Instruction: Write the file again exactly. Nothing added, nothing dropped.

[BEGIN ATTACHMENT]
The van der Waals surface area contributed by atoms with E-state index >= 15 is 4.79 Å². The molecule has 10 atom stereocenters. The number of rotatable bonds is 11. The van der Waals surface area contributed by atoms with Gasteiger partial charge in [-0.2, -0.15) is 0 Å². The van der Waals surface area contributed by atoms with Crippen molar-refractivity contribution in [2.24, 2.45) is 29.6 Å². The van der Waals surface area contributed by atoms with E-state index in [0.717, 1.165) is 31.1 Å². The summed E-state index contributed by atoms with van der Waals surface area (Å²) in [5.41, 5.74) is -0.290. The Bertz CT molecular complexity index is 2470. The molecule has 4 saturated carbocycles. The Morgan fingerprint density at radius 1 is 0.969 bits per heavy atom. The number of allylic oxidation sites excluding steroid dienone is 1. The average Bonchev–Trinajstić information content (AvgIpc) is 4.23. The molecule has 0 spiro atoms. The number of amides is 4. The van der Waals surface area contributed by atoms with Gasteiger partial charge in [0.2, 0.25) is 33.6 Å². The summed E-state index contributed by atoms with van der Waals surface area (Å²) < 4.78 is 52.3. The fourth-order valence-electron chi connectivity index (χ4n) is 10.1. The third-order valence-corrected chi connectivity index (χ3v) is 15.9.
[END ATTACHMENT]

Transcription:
The van der Waals surface area contributed by atoms with E-state index >= 15 is 4.79 Å². The molecule has 10 atom stereocenters. The number of rotatable bonds is 11. The van der Waals surface area contributed by atoms with Gasteiger partial charge in [-0.2, -0.15) is 0 Å². The van der Waals surface area contributed by atoms with Crippen molar-refractivity contribution in [2.24, 2.45) is 29.6 Å². The van der Waals surface area contributed by atoms with E-state index in [0.717, 1.165) is 31.1 Å². The summed E-state index contributed by atoms with van der Waals surface area (Å²) in [5.41, 5.74) is -0.290. The Bertz CT molecular complexity index is 2470. The molecule has 4 saturated carbocycles. The Morgan fingerprint density at radius 1 is 0.969 bits per heavy atom. The number of allylic oxidation sites excluding steroid dienone is 1. The average Bonchev–Trinajstić information content (AvgIpc) is 4.23. The molecule has 0 spiro atoms. The number of amides is 4. The van der Waals surface area contributed by atoms with Gasteiger partial charge in [0.2, 0.25) is 33.6 Å². The summed E-state index contributed by atoms with van der Waals surface area (Å²) < 4.78 is 52.3. The fourth-order valence-electron chi connectivity index (χ4n) is 10.1. The third-order valence-corrected chi connectivity index (χ3v) is 15.9.